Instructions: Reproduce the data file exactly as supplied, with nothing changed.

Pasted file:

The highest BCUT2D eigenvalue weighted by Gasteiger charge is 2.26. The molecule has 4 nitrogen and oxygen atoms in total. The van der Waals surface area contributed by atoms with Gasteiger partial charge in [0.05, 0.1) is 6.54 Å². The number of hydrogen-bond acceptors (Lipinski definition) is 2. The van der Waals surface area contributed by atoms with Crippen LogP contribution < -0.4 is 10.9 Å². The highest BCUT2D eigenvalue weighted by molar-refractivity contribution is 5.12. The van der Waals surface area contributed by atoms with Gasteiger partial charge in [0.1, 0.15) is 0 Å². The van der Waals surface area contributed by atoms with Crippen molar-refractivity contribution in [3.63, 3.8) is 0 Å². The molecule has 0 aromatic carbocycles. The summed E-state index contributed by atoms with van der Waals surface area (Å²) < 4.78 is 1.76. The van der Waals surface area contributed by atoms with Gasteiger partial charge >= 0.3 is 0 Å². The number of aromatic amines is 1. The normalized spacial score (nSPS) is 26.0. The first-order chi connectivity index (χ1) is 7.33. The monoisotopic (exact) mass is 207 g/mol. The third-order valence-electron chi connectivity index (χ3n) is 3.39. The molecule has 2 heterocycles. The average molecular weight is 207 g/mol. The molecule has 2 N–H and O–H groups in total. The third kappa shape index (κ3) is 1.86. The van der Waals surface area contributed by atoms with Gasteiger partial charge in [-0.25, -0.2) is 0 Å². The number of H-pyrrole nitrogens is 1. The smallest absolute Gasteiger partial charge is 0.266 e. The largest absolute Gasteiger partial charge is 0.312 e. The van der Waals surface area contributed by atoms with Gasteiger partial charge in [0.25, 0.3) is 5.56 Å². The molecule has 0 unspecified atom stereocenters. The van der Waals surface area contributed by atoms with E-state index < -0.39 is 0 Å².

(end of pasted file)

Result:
The highest BCUT2D eigenvalue weighted by Gasteiger charge is 2.26. The molecule has 4 nitrogen and oxygen atoms in total. The van der Waals surface area contributed by atoms with Gasteiger partial charge in [0.05, 0.1) is 6.54 Å². The number of hydrogen-bond acceptors (Lipinski definition) is 2. The van der Waals surface area contributed by atoms with Crippen LogP contribution < -0.4 is 10.9 Å². The highest BCUT2D eigenvalue weighted by molar-refractivity contribution is 5.12. The van der Waals surface area contributed by atoms with Gasteiger partial charge in [0.1, 0.15) is 0 Å². The van der Waals surface area contributed by atoms with Crippen molar-refractivity contribution in [3.63, 3.8) is 0 Å². The molecule has 0 aromatic carbocycles. The summed E-state index contributed by atoms with van der Waals surface area (Å²) < 4.78 is 1.76. The van der Waals surface area contributed by atoms with Gasteiger partial charge >= 0.3 is 0 Å². The number of aromatic amines is 1. The normalized spacial score (nSPS) is 26.0. The first-order chi connectivity index (χ1) is 7.33. The monoisotopic (exact) mass is 207 g/mol. The third-order valence-electron chi connectivity index (χ3n) is 3.39. The molecule has 2 heterocycles. The average molecular weight is 207 g/mol. The molecule has 2 N–H and O–H groups in total. The third kappa shape index (κ3) is 1.86. The van der Waals surface area contributed by atoms with Gasteiger partial charge in [-0.25, -0.2) is 0 Å². The number of H-pyrrole nitrogens is 1. The smallest absolute Gasteiger partial charge is 0.266 e. The largest absolute Gasteiger partial charge is 0.312 e. The van der Waals surface area contributed by atoms with Gasteiger partial charge in [0.25, 0.3) is 5.56 Å². The molecule has 0 unspecified atom stereocenters. The van der Waals surface area contributed by atoms with E-state index < -0.39 is 0 Å².